Government and the representative mining association of Guyana are at loggerheads over purported plans to rescind widespread concessions granted to the industry.
The concerns were raised by the Guyana Gold and Diamond Miners Association (GGDMA) on Thursday, when, in a public missive it called on its members to be prepared to mobilise for strong and decisive action to safeguard their livelihood.
According to the GGDMA, it “has received highly credible information that the current Government will be rescinding all the concessions granted to miners”.
The Association said Finance Minister Winston Jordan was expected to make this announcement in his budget speech (on November 28) which would include measures that would result in the removal of: all Value Added Tax waivers, concessions for fuel and lubricants, concessions for motor vehicles, concessions on spares and parts, concessions on tools and equipment and the non-renewal of the fuel import licences. The Natural Resources Ministry has since swiftly responded, but instead of denying the accusation outright, said “we can state also that the Ministry of Finance is currently engaged in discussions regarding these concessions and other forms of support to the mining sector, including reviewing requests for renewal of these concessions”.
According to the response to the mining Association issued by the Natural Resources Ministry, “we urge that the executive of the GGDMA await confirmed information from the Ministry of Finance or the Ministry of Natural Resources before making inaccurate pronouncements that do no one any good”. The GGDMA, in publicly voicing its concerns on Thursday, called the move on the part of Government “the ultimate betrayal of the miners by the APNU/AFC Government and will only serve to make the already difficult industry harder, if not impossible”.
It said it was calling on the Government to restore the status quo and return all the concessions granted to miners under the People’s Progressive Party/Civic (PPP/C) Administration.
The GGDMA said too that the current Government has given no additional help to the industry. “They have provided no new concrete concessions and to date, they have not put in one single road or other infrastructural work that directly benefits the industry.” The Administration has since taken umbrage to this assertion, saying this position was wholly incorrect.
According to the Natural Resources Ministry in its response to the GGDMA, in November 2015, agreements were signed between the GGDMA, the Guyana Energy Agency and the Guyana Geology and Mines Commission regarding a number of exemptions from Customs duties on fuel and equipment. These agreements remain in force.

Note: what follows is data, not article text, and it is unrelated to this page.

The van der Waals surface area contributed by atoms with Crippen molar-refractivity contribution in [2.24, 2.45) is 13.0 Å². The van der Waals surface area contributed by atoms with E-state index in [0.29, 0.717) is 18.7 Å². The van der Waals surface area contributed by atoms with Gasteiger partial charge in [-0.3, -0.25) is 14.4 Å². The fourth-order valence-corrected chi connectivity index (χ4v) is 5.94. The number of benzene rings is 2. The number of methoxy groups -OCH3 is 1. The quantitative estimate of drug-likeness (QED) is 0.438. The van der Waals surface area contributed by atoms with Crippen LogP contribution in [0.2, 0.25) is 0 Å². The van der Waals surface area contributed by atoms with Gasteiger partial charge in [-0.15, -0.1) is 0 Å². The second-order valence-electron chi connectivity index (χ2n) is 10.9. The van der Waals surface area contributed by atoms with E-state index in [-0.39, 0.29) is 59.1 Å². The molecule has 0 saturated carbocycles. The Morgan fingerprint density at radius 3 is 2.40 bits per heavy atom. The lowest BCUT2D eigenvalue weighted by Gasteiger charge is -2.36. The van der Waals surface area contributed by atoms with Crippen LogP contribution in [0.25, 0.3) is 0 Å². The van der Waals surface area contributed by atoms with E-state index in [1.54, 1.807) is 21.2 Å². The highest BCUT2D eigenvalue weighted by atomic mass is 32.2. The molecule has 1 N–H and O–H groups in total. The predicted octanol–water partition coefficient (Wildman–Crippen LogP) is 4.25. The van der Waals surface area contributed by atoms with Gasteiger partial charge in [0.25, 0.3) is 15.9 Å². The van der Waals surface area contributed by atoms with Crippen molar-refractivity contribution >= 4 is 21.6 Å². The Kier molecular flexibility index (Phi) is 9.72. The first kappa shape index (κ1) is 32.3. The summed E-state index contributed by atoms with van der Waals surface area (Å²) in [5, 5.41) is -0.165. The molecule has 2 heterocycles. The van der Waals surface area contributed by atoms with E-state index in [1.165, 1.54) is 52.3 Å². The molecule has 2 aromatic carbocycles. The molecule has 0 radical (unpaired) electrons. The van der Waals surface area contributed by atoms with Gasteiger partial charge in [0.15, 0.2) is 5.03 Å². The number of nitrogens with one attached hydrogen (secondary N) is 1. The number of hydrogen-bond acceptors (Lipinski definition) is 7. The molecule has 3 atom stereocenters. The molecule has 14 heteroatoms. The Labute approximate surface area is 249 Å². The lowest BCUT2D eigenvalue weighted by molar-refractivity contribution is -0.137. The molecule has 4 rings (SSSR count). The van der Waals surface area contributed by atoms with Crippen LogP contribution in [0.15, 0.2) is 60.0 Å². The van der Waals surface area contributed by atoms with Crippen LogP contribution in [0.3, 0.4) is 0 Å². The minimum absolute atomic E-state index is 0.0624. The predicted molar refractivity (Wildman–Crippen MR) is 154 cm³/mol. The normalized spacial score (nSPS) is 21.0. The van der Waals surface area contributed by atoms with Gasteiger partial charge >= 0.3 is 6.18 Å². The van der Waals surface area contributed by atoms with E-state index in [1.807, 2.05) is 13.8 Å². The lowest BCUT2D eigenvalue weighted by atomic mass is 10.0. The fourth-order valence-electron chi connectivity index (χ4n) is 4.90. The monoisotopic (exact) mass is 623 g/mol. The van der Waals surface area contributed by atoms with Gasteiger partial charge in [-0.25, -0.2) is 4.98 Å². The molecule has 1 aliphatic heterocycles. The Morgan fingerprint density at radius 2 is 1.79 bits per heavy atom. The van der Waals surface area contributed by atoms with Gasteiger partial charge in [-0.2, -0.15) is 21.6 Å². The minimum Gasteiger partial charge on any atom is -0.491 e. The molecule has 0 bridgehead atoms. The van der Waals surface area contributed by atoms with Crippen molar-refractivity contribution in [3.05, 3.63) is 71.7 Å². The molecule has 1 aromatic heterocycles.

“As the period of the agreement signing would suggest, the agreement was signed under the current Administration”, contrary to what was said in the GGDMA missive, according to the Ministry’s release.
Regarding the assertions by the GGDMA that the current Government has given no additional help to the industry, has provided no new concrete concessions and to date, has not put in one single road or other infrastructural work that directly benefits the industry, the Ministry maintains those assertions “simply have no basis in fact”.
According to the Ministry, it, along with the Public Infrastructure Ministry is currently engaged with members of the GGDMA to address the maintenance and opening up of hinterland roads. The Natural Resources Ministry is adamant the David Granger-led Government places immense value on the contribution of mining to the socioeconomic well-being of Guyana, and especially hails the contributions of small- and medium-scale miners.
“The Administration has no intention of turning its back on the miners at this critical time of national development,” the Ministry said in its missive. The GGDMA in its complaint observed that “the gold industry is set to surpass the 600,000 ounces mark this year…Two-thirds of this figure is the direct effort of the small and medium-scale miners…We have produced this much gold without the concessions or tax breaks the foreign companies enjoy.”
The GGDMA said it held the view that given the same concessions as the foreign companies “we can produce more than 600,000 ounces by ourselves.” The Association said the proposed backward step, on the part of the Administration “to remove all waivers and concessions, will see a significant decline in the production targets next year and many more miners on the breadline.”
According to the GGDMA, “the industry is already suffering and this betrayal is going to kill mining in Guyana…Miners are prepared to take all necessary steps to ensure that the industry survives. We will stand together.”